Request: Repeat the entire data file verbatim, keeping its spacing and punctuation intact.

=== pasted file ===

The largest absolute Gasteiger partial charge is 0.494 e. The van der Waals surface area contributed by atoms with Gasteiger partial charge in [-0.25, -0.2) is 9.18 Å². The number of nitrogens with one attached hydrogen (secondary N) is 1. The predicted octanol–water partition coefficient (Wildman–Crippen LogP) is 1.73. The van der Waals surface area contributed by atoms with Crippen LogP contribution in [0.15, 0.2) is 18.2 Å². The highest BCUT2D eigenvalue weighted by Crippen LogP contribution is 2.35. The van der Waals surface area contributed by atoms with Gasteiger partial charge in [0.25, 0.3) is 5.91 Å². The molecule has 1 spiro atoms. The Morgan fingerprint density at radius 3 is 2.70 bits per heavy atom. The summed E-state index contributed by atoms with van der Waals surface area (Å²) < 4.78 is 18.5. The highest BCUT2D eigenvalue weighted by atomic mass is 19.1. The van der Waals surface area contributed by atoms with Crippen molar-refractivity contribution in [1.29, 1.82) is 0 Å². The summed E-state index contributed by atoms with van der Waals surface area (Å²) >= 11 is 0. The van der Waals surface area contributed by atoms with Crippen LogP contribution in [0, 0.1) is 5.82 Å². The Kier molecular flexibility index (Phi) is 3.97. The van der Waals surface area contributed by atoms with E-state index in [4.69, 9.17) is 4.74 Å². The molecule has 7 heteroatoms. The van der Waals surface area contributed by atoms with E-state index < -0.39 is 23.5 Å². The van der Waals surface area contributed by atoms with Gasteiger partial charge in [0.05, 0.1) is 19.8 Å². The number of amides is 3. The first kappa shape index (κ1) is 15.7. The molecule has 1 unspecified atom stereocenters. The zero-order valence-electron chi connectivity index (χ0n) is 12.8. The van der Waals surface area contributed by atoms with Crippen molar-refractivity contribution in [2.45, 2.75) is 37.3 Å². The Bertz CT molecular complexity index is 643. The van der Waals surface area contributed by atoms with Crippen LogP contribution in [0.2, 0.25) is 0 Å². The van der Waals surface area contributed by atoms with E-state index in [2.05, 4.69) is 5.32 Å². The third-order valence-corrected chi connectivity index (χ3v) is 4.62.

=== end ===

The largest absolute Gasteiger partial charge is 0.494 e. The van der Waals surface area contributed by atoms with Gasteiger partial charge in [-0.25, -0.2) is 9.18 Å². The number of nitrogens with one attached hydrogen (secondary N) is 1. The predicted octanol–water partition coefficient (Wildman–Crippen LogP) is 1.73. The van der Waals surface area contributed by atoms with Crippen LogP contribution in [0.15, 0.2) is 18.2 Å². The highest BCUT2D eigenvalue weighted by Crippen LogP contribution is 2.35. The van der Waals surface area contributed by atoms with Gasteiger partial charge in [0.25, 0.3) is 5.91 Å². The molecule has 1 spiro atoms. The Morgan fingerprint density at radius 3 is 2.70 bits per heavy atom. The summed E-state index contributed by atoms with van der Waals surface area (Å²) < 4.78 is 18.5. The highest BCUT2D eigenvalue weighted by atomic mass is 19.1. The van der Waals surface area contributed by atoms with Crippen molar-refractivity contribution in [1.29, 1.82) is 0 Å². The summed E-state index contributed by atoms with van der Waals surface area (Å²) >= 11 is 0. The van der Waals surface area contributed by atoms with Crippen LogP contribution in [0, 0.1) is 5.82 Å². The Kier molecular flexibility index (Phi) is 3.97. The van der Waals surface area contributed by atoms with E-state index in [4.69, 9.17) is 4.74 Å². The molecule has 7 heteroatoms. The van der Waals surface area contributed by atoms with E-state index < -0.39 is 23.5 Å². The van der Waals surface area contributed by atoms with Gasteiger partial charge in [0.05, 0.1) is 19.8 Å². The number of amides is 3. The first kappa shape index (κ1) is 15.7. The molecule has 1 unspecified atom stereocenters. The zero-order valence-electron chi connectivity index (χ0n) is 12.8. The van der Waals surface area contributed by atoms with Crippen molar-refractivity contribution in [2.45, 2.75) is 37.3 Å². The Bertz CT molecular complexity index is 643. The van der Waals surface area contributed by atoms with Crippen LogP contribution in [0.2, 0.25) is 0 Å². The van der Waals surface area contributed by atoms with E-state index in [2.05, 4.69) is 5.32 Å². The third-order valence-corrected chi connectivity index (χ3v) is 4.62.